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Can Law Enforcement Inspect Your Guest Register Without a Search Warrant?

Oregon Lodging Association’s "Lodging News"- January 2007

What should you do when Officer Jones shows up at the front desk of your hotel asking to see your guest register to assist in her investigation of illegal drug use? This is an issue that causes concern in the lodging industry which has historically attempted to be protective of guest privacy for a variety of reasons. This article will answer the question, to the extent possible, as to whether law enforcement can inspect your guest register without a search warrant.

First of all, we would always recommend that an innkeeper request law enforcement to produce a search warrant prior to turning over the guest register whenever possible. It is also reasonable to require law enforcement to produce identification and to inquire as to the specific basis for the search. If unsatisfied with the explanation, you can request additional information; however, in most circumstances, legitimate law enforcement activity will not place you in this position. By acting in this manner, your exposure to civil claims for invasion of privacy under these circumstances will be minimized.

Of course, it is quite common for law enforcement to request inspection of a guest register without a warrant. Generally, the legal standard applicable to information provided by a guest in the guest register is whether the guest has a "reasonable expectation of privacy" with regards to that information. If so, the guest may have certain defenses to criminal law enforcement action under the search and seizure provisions of the United States and Oregon Constitutions. The guest may also be able to assert civil claims against a lodging facility that discloses such information without proper authority. If the guest does not have a reasonable expectation of privacy in this information, then the innkeeper has greater latitude to disclose this information to law enforcement.

Federal law on this issue in the Ninth Circuit, which has jurisdiction over Oregon for purposes of federal law, is well settled. The Ninth Circuit Court of Appeals has held that guests do not have a reasonable expectation of privacy in guest registration records. In United States v. Cormier, a police officer in Seattle went to a hotel and requested the hotel’s guest register without a warrant. After receiving the information, the officer looked up the names of individuals listed in the register, found an outstanding warrant, and arrested the guest. The guest claimed that he had a "reasonable expectation of privacy" in the information and therefore his Constitutional rights against unreasonable search and seizure were violated. The Court rejected this argument.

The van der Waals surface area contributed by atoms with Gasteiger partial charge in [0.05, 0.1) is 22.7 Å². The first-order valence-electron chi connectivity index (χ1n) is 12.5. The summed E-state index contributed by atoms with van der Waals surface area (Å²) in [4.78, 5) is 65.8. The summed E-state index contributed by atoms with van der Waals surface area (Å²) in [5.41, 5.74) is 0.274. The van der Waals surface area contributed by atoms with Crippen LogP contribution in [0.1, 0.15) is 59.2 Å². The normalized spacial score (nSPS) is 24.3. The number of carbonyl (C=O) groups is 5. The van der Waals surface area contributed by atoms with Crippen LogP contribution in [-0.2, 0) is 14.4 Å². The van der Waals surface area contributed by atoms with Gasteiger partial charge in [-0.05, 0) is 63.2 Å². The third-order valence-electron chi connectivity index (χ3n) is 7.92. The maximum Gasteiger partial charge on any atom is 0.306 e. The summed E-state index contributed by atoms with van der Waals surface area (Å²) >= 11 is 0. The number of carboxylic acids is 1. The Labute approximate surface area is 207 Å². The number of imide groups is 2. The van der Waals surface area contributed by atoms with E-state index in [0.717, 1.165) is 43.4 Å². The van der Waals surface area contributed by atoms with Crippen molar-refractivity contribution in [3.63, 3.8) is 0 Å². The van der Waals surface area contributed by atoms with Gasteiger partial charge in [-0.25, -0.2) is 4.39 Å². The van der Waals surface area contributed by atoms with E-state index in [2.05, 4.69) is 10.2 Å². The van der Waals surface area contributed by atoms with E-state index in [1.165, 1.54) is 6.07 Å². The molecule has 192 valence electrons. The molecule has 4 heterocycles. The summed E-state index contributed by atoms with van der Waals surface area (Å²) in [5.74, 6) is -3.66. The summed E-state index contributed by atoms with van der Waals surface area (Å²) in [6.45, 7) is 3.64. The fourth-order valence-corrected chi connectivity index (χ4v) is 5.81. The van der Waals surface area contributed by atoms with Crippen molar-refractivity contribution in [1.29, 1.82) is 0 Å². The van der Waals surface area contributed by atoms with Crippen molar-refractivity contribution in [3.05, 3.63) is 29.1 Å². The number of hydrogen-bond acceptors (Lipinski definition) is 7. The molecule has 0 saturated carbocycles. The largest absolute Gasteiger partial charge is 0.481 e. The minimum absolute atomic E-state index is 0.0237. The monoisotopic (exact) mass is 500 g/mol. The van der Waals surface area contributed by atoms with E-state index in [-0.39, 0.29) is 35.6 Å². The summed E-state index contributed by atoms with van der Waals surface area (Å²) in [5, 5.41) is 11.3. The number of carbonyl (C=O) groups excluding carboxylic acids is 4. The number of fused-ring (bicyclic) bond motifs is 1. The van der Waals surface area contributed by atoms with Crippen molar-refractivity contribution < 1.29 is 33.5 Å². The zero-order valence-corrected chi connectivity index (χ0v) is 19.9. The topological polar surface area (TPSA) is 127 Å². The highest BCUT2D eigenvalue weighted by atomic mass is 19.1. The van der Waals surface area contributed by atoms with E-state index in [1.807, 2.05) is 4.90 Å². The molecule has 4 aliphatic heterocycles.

The facts in Cormier are instructive in that a random search by police of a guest register without a warrant was upheld under federal law. Unfortunately, we do not have such a clear pronouncement under Oregon law; however, we do have some guidance. In the case of State v. Johnson, a Portland police officer conducted a random inquiry of a guest register at a Portland hotel. The officer’s practice was to stop at local hotels to ask the clerks if they had observed any suspicious activity that might be related to drug transactions. A clerk at a hotel informed the officer of some suspicious activity in a certain room. The officer then looked up the guest’s information in the guest register, ran a search on the listed occupant, and arrested the occupant on charges of methamphetamine use. While the case does not address the propriety of the officer’s conduct in obtaining guest register information without a search warrant, the Court did recognize the guest’s reasonable expectation of privacy in her hotel room. Therefore, you should not be going around opening rooms for law enforcement without a valid search warrant expressly authorizing the search. However, the Court’s opinion in Johnson failed to raise any concerns with the conduct of the police officer in doing random searches of hotel guest registers. While we cannot read too much into this omission given the manner in which court cases are decided, it appears that under both federal and Oregon law, warrantless searches of guest registers are allowed.

Please understand that the specific facts and circumstances of law enforcement inquiries may vary widely. Therefore, the information contained in this article is for informational purposes only and does not constitute legal advice and does not give rise to an attorney-client relationship.